Recent looks at breadth and sentiment and the strength of the market rally suggested that the current move higher in the U.S. stock market was unlike recent ones, with significant upside momentum. So far, that has proven to be the case. Let's now update the view.
First, however, a quick review of basics: Market cycles typically begin with a liftoff from lows on very strong breadth and momentum. As the upward phase of the cycle matures, we begin to see increasing differentiation among stock sectors, with the strongest continuing higher and the weaker ones diverging. During this maturation, volumes tend to drop and, with them both volatility and correlation. During the more mature phases of a cycle, the intensity of buying pressure wanes, but selling pressure also remains low. It is when selling pressure picks up that we begin an actual down phase to the cycle.
One of the ways I track the net buying and selling activity in the stock market is through the cumulative upticking vs. downticking of a wide variety of shares. You can think of this as an instantaneous advance-decline line, where every transaction across every stock is counted as a buy (uptick) or sell (downtick). When the cumulative line moves steadily higher, we have strong net buying interest. When it flattens out, we know that a greater balance of buying and selling is present.
Please note that the job of a trader is not to shill for the bull or bear side of the market. Rather, the trader's job is to accurately assess what the market is doing now and adapt to the environment that is presented. Grounding a view of the environment in a wide variety of data is a way of staying cognitively and emotionally grounded and avoiding, as much as possible, biases in one's desires for upward or downward movement. Some of the best tools for trading psychology are tools for accurate market analysis.
The top three charts represent the cumulative upticking vs. downticking for all NYSE shares (top chart); all U.S. stocks traded on major and regional exchanges (second chart); and the Dow 30 stocks (third chart). (Data obtained from e-Signal). This gives us three perspectives, from the large caps (Dow stocks) to the broad market (NYSE stocks) to the entire stock universe (U.S. stocks). Note that all three display a notable sharp upward trajectory from the October lows. Quite simply, buying interest has consistently outweighed selling interest, and that has not abated. From that perspective, the rally is quite intact.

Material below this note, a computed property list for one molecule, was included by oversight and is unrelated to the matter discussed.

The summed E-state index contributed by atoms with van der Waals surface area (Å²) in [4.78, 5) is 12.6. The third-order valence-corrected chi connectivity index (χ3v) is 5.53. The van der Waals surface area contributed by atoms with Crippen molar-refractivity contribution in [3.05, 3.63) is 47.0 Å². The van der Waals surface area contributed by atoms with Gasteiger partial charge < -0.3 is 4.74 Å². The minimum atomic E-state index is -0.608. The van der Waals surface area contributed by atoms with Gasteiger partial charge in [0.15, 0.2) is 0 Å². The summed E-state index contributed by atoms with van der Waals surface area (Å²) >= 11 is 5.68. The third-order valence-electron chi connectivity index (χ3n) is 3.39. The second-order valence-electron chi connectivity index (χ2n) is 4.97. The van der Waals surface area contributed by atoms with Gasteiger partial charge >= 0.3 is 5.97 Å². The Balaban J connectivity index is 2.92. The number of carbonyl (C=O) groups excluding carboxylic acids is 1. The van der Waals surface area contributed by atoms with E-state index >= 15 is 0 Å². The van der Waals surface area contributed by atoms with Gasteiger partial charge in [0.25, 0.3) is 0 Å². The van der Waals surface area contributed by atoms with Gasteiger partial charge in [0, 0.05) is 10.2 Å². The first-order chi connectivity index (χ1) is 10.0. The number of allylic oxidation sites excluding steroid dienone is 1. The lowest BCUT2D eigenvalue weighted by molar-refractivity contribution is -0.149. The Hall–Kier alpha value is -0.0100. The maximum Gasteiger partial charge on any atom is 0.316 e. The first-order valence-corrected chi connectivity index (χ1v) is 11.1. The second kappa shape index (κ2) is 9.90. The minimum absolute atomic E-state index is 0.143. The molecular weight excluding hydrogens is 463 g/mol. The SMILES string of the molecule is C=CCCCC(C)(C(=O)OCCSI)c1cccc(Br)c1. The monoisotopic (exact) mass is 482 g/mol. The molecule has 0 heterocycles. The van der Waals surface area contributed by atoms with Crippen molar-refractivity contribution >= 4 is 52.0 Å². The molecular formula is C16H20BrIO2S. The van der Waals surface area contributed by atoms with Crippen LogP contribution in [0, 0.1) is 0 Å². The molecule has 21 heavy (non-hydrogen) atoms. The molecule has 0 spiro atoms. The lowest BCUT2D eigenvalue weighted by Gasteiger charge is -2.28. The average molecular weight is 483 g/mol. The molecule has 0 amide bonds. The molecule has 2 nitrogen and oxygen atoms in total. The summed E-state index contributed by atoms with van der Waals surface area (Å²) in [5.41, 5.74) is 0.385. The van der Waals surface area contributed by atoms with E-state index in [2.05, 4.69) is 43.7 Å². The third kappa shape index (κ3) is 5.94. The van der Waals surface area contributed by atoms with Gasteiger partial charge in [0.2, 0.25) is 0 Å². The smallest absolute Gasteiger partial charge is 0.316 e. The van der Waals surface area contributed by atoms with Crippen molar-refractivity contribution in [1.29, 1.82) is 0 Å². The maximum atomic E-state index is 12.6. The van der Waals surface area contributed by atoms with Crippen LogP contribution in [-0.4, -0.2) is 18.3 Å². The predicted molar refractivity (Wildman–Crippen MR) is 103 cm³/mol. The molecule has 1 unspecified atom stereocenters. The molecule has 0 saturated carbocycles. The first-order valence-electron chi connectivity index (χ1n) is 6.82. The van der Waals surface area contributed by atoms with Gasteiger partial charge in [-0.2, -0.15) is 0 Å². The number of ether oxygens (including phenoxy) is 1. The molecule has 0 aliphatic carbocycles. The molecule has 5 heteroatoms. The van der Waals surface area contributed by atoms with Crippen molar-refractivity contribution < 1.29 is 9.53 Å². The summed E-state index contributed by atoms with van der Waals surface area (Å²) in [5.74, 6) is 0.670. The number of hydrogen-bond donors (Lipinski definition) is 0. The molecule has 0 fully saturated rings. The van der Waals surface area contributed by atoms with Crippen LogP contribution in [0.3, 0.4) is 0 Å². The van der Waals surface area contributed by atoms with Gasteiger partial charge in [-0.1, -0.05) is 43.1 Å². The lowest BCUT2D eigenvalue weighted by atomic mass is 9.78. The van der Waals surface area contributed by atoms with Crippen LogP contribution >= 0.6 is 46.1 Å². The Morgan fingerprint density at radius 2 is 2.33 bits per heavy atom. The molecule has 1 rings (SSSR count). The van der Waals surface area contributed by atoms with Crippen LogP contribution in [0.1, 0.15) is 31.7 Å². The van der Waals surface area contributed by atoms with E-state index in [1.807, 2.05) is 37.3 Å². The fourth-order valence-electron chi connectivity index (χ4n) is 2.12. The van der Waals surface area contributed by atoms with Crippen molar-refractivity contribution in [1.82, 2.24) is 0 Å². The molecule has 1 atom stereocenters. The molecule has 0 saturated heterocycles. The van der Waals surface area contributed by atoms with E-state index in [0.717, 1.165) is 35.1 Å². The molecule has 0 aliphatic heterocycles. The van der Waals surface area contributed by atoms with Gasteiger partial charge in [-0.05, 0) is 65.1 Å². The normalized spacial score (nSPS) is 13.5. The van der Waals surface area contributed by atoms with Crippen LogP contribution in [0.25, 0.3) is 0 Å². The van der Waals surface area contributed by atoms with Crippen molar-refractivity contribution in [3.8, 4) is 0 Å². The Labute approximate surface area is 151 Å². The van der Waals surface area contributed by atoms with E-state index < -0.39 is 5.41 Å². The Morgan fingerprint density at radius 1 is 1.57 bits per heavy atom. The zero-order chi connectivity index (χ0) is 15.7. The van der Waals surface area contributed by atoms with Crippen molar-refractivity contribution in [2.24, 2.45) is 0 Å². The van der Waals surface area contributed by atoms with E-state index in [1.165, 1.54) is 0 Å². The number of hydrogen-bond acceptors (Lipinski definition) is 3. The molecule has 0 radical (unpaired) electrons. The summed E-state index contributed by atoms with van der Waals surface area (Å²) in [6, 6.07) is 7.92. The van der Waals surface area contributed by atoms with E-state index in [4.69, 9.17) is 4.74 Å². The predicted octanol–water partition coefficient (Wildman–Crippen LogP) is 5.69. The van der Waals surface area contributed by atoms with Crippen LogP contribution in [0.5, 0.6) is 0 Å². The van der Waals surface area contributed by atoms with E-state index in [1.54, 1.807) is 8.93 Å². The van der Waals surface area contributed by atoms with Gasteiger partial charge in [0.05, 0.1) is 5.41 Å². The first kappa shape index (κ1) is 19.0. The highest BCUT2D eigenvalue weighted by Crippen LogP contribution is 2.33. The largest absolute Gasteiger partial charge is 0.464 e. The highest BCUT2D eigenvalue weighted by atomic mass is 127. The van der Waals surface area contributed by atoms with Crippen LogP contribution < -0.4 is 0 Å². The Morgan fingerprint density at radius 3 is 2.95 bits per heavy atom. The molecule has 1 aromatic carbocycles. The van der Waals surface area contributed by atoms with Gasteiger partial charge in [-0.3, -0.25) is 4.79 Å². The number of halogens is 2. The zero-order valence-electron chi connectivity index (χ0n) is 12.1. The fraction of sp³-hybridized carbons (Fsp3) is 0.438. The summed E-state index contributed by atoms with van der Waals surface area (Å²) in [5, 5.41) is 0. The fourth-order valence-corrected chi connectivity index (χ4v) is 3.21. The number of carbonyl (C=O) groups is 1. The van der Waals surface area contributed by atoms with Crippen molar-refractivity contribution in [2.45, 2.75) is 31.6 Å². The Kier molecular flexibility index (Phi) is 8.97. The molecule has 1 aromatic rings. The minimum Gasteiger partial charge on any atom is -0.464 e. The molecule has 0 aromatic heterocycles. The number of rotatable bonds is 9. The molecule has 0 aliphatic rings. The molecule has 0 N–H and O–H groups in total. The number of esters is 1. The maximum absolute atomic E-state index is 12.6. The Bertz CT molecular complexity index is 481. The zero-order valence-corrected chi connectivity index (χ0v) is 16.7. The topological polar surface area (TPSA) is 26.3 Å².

Does that mean all is rosy in the stock universe? Not quite. As the bottom chart illustrates, fewer shares have been closing above their upper Bollinger Bands as we've moved higher recently. Similarly, fewer shares have been registering fresh new highs vs. lows. For example, we closed at a new high on Thursday, but only 897 common stocks across all exchanges registered fresh monthly highs. Just a few days earlier, on October 31st, we rang up 1975 new monthly highs. We're just starting to see some divergences in the upside activity of stocks, with Russell and NASDAQ shares lagging the SPX of late.
Such divergences can continue for a while during the maturation phase of a market cycle, so I don't expect any new bear leg in the immediate future. It is when we see cumulative selling interest start to equal and exceed buying pressure that we know that a cycle is getting long in the tooth. The top two charts illustrate that quite nicely during the September topping. Nothing like that is happening quite yet, but we are seeing glimmers of differentiation in the patterning of market strength.
Further Reading: Measuring Buying and Selling Power in the Stock Market